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I would like to get the smallest element from a vector. For this I use combine the reduce and min functions. However, when providing my own implementation of min I get unexpected results:

user=> (reduce (fn [x y] (< x y) x y) [1 2 3 2 1 0 1 2])
2
user=> (reduce min [1 2 3 2 1 0 1 2 3])
0

The reduce with standard min returns 0 as expected. However, when I provide my own implementation it returns 2. What am I doing wrong?

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3 Answers

up vote 8 down vote accepted

You're missing an if:

(reduce (fn [x y] (if (< x y) x y)) ...)
                   ^-- note the if

works fine. :-)

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You are missing if around the function's body. What happens now is:

user> (use 'clojure.contrib.trace)
nil
user> (defn foo [x y] (< x y) x y)
#'user/foo
user> (dotrace [foo] (reduce foo [1 2 3 2 1 0 1 2]))
TRACE t2229: (foo 1 2)
TRACE t2229: => 2
TRACE t2230: (foo 2 3)
TRACE t2230: => 3
TRACE t2231: (foo 3 2)
TRACE t2231: => 2
TRACE t2232: (foo 2 1)
TRACE t2232: => 1
TRACE t2233: (foo 1 0)
TRACE t2233: => 0
TRACE t2234: (foo 0 1)
TRACE t2234: => 1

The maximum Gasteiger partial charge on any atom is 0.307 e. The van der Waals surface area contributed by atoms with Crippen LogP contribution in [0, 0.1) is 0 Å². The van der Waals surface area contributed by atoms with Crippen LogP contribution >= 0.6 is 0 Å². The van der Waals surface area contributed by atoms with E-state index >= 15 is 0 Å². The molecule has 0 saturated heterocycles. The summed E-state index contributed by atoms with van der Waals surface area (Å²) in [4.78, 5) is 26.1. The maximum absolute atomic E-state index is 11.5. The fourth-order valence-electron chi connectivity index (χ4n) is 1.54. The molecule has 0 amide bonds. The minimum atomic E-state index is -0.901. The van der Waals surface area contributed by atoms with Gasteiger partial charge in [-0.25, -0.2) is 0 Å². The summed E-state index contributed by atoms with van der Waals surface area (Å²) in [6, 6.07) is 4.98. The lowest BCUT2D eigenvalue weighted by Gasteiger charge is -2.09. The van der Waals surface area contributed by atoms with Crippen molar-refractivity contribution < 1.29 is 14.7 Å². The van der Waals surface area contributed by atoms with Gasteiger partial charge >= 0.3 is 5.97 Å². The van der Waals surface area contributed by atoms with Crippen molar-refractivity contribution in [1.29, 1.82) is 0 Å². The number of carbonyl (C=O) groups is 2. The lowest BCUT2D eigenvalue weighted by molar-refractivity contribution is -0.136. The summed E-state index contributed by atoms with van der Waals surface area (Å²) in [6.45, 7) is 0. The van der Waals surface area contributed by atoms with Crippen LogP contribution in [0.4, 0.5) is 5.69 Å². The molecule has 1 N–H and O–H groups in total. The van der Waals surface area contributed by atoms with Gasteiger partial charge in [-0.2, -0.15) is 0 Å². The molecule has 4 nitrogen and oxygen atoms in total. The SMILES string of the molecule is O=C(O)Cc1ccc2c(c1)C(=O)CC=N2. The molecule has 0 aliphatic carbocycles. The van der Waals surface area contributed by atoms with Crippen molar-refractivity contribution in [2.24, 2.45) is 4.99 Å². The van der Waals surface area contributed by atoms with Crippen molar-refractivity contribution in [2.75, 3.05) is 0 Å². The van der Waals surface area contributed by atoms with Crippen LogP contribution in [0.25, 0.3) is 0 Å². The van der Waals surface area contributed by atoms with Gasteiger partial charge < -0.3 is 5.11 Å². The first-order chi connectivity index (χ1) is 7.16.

TRACE t2235: (foo 1 2)
TRACE t2235: => 2
2

In other words the function you pass in always returns y, so in the last iteration 2 is returned, since 2 is the last number of the sequence you reduced.

Also note that min already is based on reduce:

(defn min
  "Returns the least of the nums."
  ([x] x)
  ([x y] (if (< x y) x y))
  ([x y & more]
   (reduce min (min x y) more)))
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A fn used with reduce probably needs to handle 3 arities - 0, 1, and 2 arguments.

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1  
Not really. The implementation of min provides an example of reduce being used with a function which does not have a nullary implementation in Clojure itself. Also, the unary case is never used by Clojure's reduce; a sequence of length 1 is always reduced to its only element. Ultimately you need a nullary case if you're going to deal with empty sequences (if you're willing to treat them as erroneous input, you can do without it) and you definitely need a binary case (if you're never going to deal with sequences of length > 1, there's no point to using reduce anyway). –  Michał Marczyk May 12 '10 at 11:48
    
@Michal, ah you're totally right. 0 and 2 arguments. –  dnolen May 12 '10 at 13:59
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